Taiko’s footsteps were heavy against the dewy ground. His pace was rapid, his stamina unrelenting. The cold air rushed past him as he ran, his own breaths now echoing pants in the streams of watery sunlight. Ferns and bushes clung to his legs in a vain attempt to slow him down. The trees appeared to stand in his way. With remarkable agility, Taiko darted around them, ducking under fallen trunks, and leaping over mossy logs.
His mind raced as fast as his footsteps, his head a mass of swirling thoughts.
This moment had been seven years in the making. He could not wait to see those familiar, yet long lost faces smiling back, could not wait to welcome them back after so long apart. He wondered all sorts of things about them; he wondered how they looked, how they had changed, how their lives had unfolded. He particularly wondered how they had coped with going back to their regular lives after the feats they had achieved.
There was, of course, one particular thing he’d be asking about.
For a long time - up until about a month ago - he had felt a strange, dark presence in the air; a sensation comparable to but one individual - Mikado. The only way Taiko could describe this feeling was to say that it was as though the man had somehow returned from beyond the grave. This would certainly be the first thing he would ask Sora about.
His attention wavering, Taiko stumbled over a small rock, but managed to retain his balance. His foot aching with the impact, he limped a little, but continued to push himself. It was going to take a while to get back to the village, so he had to move as swiftly as possible.
Looking ahead as he ran, he saw the green haze of the forest, penetrated by beams of light. Still no sight of the edge. However, squinting, peering through his glasses, he appeared to be approaching two figures.
“Kaze,” he said to himself breathlessly, his expression lighting. “And Oboro.” Perfect. Now he could ask some questions about this sighting.
“Taiko!” Kaze called, his large arm sweeping up to wave at him. His muscular build made him instantly recognisable, even in the distance.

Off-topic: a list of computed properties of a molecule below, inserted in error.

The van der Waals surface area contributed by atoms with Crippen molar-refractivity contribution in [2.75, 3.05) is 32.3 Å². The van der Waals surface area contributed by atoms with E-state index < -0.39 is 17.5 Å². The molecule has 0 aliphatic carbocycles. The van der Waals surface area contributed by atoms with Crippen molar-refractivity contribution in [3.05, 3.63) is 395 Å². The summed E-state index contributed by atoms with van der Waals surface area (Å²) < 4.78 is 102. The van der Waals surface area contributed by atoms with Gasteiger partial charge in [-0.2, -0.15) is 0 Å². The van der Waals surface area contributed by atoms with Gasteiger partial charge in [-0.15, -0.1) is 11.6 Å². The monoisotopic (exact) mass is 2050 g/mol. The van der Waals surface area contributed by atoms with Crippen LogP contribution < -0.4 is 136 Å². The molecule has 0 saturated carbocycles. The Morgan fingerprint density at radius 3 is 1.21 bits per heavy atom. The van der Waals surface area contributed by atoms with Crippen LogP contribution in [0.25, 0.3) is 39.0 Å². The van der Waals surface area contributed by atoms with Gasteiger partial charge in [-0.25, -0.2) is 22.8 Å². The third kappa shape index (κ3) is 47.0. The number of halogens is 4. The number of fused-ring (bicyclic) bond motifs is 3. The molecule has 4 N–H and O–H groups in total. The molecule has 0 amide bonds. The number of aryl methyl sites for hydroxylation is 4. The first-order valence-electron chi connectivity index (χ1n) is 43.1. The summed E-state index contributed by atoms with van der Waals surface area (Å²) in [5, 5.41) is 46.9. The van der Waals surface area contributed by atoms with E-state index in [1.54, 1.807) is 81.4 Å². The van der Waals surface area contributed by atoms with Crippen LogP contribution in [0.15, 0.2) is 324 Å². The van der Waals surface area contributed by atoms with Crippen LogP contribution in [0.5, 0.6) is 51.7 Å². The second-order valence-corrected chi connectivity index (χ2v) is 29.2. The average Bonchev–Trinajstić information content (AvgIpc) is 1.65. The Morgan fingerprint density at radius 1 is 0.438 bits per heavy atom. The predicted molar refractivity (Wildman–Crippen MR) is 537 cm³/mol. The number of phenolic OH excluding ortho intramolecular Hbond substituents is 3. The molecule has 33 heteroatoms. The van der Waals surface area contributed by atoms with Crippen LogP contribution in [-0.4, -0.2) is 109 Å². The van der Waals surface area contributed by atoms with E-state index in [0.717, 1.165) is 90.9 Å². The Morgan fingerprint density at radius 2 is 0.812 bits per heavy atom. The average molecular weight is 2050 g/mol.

Slowing his pace as he reached the pair, Taiko rested his hands on his thighs as he caught his breath. The three were stood in a large shaft of sunlight.
“Going somewhere?” Oboro laughed, offering the man a drink. Taiko declined politely.
While Kaze was still in training - despite his fit, muscular physique - Oboro was a fully-trained ranger, holding the same high rank as Taiko did. His similarly aging expression holding a smile, he pulled his mousy hair from his face. His blue eyes wandered over the exhausted man before himself.
“Kaze,” Taiko said, finally breathing normally once more. “I need to ask you something.”
Before his charge could reply, the slender man replied for him.
“Is this about the sighting?” Oboro asked, prompting an eager nod from Taiko. There was a strange look upon the man’s face; one that could only be closely described as reluctance.
“Yes,” he spoke with enthusiasm. “I didn’t realise you knew, Oboro. Kiri and Kumo said that no higher-ups were aware of the situation.”
“I just ran into him,” Kaze explained. “What was it you wanted to ask, sir?”
“I need to know what this creature looked like,” Taiko replied. His eyes showed a keenness to hear this information. A quiet sigh escaped Oboro as he shook his head, though, neither Kaze or Taiko noticed. Kaze nodded, the shine of the sunlight forming a sheen over his short, blonde hair.